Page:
We can’t always control what happens to us, but we can control how we respond to it; we can either settle for the way things are, or stand up to actively change the narrative. That’s the lesson I learned while watching how the people in August Wilson’s Two Trains Running responded to adversity; some caved immediately, others balked but eventually gave in, and a few others continued to fight for what was right, even when their words fell upon deaf ears. This PAST Productions Columbus presentation is one of a series of works by Mr. Wilson being produced throughout this year in a partnership with Short North Stage funded by PNC Arts Alive.
Two Trains Running was first performed in 1990 and ran on Broadway for four months in 1992. The play in set in Pittsburgh at the end of the 1960s inside Lee’s Restaurant. Memphis Lee is the owner, and the city is exercising its right of eminent domain to take possession of his restaurant. Memphis is determined to get $25,000 for his place, even though its glory days are long past. The city is supposed to make an offer of fair market value for the building, but no one believes Memphis will get what he demands because he is black. Lee’s Restaurant is a hangout for several men in the neighborhood: Wolf, a bookie; Sterling, recently paroled and looking for work; Holloway, a retired painter; West, a wealthy funeral home director; and Hambone, a mentally-challenged man. Risa is Memphis’ waitress, far more interested in chatting with the fellas than doing her job, much to Memphis’ chagrin.
Throughout the course of the play we learn about how the Hill District where the restaurant is located was once an active, prosperous neighborhood; now it is stagnant with few opportunities and a general malaise of unrest. Many people play the numbers, hoping that their number may come up, which is so unrealistic that it seems logical compared to trusting that their lots in life will improve any other way. The optimism brought by the civil rights movement earlier in the decade has evolved into a more aggressive feeling towards the great social and economic divide between white and black people. Still, the people at Lee’s Restaurant still find plenty to laugh about, their sense of humor about the situation and their faith in a higher power being the support they need to keep going.
Standouts in this talented ensemble are Tony Roseboro as Memphis, playing the determined business owner with nerve; Mr. Roseboro never makes a false move, and he’s the kind of flawed hero you want to root for; Lisa C. Shepherd is Risa, Memphis’ waitress and the object of much of his scorn; Ms. Shepherd isn’t an easy nut to crack, but when she allows her emotions to bubble to the surface she’s electric to watch; Vincent L. Mason plays West, the funeral director; Mr. Mason speaks deliberately and with care in a way that lets the audience know that he’s aware of how his community holds his success in high regard while also relaying how that kind of pressure can be stifling; last but not least is David Johnson as Hambone, the man-child who constantly shouts, “I want my ham!” Mr. Johnson is hilarious without turning Hambone into a gross caricature of a challenged individual; his continued pursuit of the ham that the grocer cheated him out of nearly ten years before is a comforting daily distraction to the neighborhood. When circumstances around Hambone shift, Ms. Shepherd takes full advance of the moment, her plea on his behalf quite heartfelt and sincere.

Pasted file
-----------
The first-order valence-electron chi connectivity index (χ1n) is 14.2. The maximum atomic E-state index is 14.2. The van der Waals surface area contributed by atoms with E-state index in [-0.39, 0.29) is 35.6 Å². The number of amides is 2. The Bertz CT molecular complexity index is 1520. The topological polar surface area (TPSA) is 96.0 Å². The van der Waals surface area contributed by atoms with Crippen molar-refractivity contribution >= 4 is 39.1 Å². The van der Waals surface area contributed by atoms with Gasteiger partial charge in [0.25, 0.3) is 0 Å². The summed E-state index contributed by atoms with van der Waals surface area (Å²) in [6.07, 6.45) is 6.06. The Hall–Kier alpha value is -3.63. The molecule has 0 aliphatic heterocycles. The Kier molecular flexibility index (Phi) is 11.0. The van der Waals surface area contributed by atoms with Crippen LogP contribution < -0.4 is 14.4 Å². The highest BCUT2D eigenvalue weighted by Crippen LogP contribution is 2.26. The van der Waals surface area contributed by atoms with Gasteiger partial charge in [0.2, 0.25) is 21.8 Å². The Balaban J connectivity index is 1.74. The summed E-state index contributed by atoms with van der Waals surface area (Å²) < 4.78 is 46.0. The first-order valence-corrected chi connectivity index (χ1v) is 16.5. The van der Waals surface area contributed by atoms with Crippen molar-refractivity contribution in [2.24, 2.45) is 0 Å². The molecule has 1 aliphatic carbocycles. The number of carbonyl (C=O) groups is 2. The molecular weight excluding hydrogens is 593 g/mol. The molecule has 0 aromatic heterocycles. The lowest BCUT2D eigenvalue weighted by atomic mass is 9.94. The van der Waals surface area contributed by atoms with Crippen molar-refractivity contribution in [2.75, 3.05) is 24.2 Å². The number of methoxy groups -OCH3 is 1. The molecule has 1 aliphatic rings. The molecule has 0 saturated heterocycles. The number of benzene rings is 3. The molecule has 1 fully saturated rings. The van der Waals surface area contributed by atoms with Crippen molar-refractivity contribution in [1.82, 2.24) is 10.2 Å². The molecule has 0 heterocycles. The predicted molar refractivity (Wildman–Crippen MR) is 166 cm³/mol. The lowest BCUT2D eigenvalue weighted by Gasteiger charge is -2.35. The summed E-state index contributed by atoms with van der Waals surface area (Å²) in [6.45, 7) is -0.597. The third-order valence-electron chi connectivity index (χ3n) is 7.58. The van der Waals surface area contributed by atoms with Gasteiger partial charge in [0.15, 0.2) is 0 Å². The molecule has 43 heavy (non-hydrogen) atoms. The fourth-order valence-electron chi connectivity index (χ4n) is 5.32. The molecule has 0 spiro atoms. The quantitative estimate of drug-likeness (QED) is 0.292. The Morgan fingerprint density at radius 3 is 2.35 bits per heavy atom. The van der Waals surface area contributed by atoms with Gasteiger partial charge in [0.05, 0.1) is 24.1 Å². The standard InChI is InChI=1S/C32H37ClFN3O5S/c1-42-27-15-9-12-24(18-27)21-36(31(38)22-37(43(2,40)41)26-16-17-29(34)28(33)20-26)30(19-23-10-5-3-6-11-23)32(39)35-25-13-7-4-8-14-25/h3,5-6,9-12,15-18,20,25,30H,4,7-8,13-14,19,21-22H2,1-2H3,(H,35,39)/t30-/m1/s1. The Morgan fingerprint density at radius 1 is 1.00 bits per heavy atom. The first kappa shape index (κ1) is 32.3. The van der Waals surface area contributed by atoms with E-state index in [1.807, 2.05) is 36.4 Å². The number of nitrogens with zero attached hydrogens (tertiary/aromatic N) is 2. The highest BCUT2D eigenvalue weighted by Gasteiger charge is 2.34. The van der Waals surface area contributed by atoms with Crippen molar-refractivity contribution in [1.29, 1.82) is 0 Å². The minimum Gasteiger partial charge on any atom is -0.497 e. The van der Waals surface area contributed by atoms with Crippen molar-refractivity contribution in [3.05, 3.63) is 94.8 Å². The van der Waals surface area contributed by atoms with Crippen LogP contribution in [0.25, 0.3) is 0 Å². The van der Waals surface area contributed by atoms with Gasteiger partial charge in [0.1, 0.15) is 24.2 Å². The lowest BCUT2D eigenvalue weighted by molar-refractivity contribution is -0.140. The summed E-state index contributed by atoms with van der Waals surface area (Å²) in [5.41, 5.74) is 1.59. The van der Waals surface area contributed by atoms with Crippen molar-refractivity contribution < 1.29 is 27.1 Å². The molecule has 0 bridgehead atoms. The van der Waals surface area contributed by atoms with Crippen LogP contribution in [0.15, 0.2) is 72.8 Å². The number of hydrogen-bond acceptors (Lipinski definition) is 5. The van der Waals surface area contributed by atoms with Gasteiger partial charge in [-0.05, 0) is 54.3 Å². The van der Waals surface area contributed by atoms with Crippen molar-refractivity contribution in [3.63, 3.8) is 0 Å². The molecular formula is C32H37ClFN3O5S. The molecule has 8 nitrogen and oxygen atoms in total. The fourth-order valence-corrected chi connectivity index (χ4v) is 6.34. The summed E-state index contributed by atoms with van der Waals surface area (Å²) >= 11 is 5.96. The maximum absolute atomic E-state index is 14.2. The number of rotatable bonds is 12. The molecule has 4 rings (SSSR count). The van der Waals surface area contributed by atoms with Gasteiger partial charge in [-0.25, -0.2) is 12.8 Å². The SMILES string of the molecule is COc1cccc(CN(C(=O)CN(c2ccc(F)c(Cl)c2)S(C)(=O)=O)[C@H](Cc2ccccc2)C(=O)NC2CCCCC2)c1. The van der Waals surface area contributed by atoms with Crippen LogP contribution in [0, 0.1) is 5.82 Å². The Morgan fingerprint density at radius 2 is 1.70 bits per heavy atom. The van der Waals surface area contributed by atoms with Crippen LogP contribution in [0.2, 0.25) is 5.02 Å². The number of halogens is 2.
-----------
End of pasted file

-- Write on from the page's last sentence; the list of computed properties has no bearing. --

The title Two Trains Running is a reverence to Memphis’ hometown which he remembers for the two trains than ran there; he might as well be referencing the two paths he could take in regards to the sale of his business: accept less or fight for more. His fight is akin to that of Cervantes’ Don Quixote battling windmills, a fool’s folly a la “The Impossible Dream,” and this is one area in which Memphis and Hambone are matched; they both fight for what is just and right no matter the catcalls or pressure from the crowd. There’s a lot to respect there and with which many of us can identify; all of this is clear without being overstated by director Patricia Wallace-Winbush.
“Language in this play contains racial epithets that may offend some audience members,” is printed along the bottom on the show’s program; I rolled my eyes at first because I thought it was an unnecessary warning. Are we so politically correct that everything needs a warning label? That being said, the “N” word is used a lot in this play, but it is integral to the story. The “N” word is used as an endearment as well as to cut others down to size, and its pervasiveness is effective in demonstrating a community in which people often tear each other down through their words rather than build each other up, partly I suppose because that is what had been done to them all of their lives. This play is set in a time before rap music and a younger generation reclaimed the word for use with a different intention; here its use still has bite, and the black girlfriend I attended with even mentioned at intermission that it was a bit much even for her. I take that as showing the word’s power and effectiveness of its use in this piece.
Two Trains Running is the kind of play that takes its time to unfold (running well over two and a half hours including an intermission), painting a vivid picture of a specific place and time with characters that are true to themselves and interact naturally. What the piece lacks in plot it more than makes up for in message: Keep fighting for what is right. This is a sentiment that will never go out of style, and one that we should all remember to live by.
***1/4 out of ****
Two Trains Running continues through to March 19th in The Green Room at The Garden Theatre located at 1187 North High Street in downtown Columbus, and more information can be found at http://pastproductionscolumbus.com/ and tickets purchased via http://m.bpt.me/event/2488083